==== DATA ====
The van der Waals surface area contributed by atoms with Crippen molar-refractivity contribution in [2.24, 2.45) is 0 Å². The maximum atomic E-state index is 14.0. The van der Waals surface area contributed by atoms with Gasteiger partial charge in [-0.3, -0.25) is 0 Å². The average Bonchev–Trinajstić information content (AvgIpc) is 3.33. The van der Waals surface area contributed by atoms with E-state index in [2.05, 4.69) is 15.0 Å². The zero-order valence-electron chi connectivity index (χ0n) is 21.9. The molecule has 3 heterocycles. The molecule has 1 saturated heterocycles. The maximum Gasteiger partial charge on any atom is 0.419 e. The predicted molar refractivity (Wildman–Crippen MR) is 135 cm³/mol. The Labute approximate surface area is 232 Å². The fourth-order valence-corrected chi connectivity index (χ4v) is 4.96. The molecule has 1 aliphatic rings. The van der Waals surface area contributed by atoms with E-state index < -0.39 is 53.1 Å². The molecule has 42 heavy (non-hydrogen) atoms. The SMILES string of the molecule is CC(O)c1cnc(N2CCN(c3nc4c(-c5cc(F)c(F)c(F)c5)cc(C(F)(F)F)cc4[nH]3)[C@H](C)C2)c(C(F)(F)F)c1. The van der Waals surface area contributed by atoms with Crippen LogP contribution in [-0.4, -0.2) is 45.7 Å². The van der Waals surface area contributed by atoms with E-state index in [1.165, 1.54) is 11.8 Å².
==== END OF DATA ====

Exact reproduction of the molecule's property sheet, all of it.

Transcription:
The van der Waals surface area contributed by atoms with Crippen molar-refractivity contribution in [2.24, 2.45) is 0 Å². The maximum atomic E-state index is 14.0. The van der Waals surface area contributed by atoms with Gasteiger partial charge in [-0.3, -0.25) is 0 Å². The average Bonchev–Trinajstić information content (AvgIpc) is 3.33. The van der Waals surface area contributed by atoms with E-state index in [2.05, 4.69) is 15.0 Å². The zero-order valence-electron chi connectivity index (χ0n) is 21.9. The molecule has 3 heterocycles. The molecule has 1 saturated heterocycles. The maximum Gasteiger partial charge on any atom is 0.419 e. The predicted molar refractivity (Wildman–Crippen MR) is 135 cm³/mol. The Labute approximate surface area is 232 Å². The fourth-order valence-corrected chi connectivity index (χ4v) is 4.96. The molecule has 1 aliphatic rings. The van der Waals surface area contributed by atoms with E-state index < -0.39 is 53.1 Å². The molecule has 42 heavy (non-hydrogen) atoms. The SMILES string of the molecule is CC(O)c1cnc(N2CCN(c3nc4c(-c5cc(F)c(F)c(F)c5)cc(C(F)(F)F)cc4[nH]3)[C@H](C)C2)c(C(F)(F)F)c1. The van der Waals surface area contributed by atoms with Crippen LogP contribution in [-0.4, -0.2) is 45.7 Å². The van der Waals surface area contributed by atoms with E-state index in [1.165, 1.54) is 11.8 Å².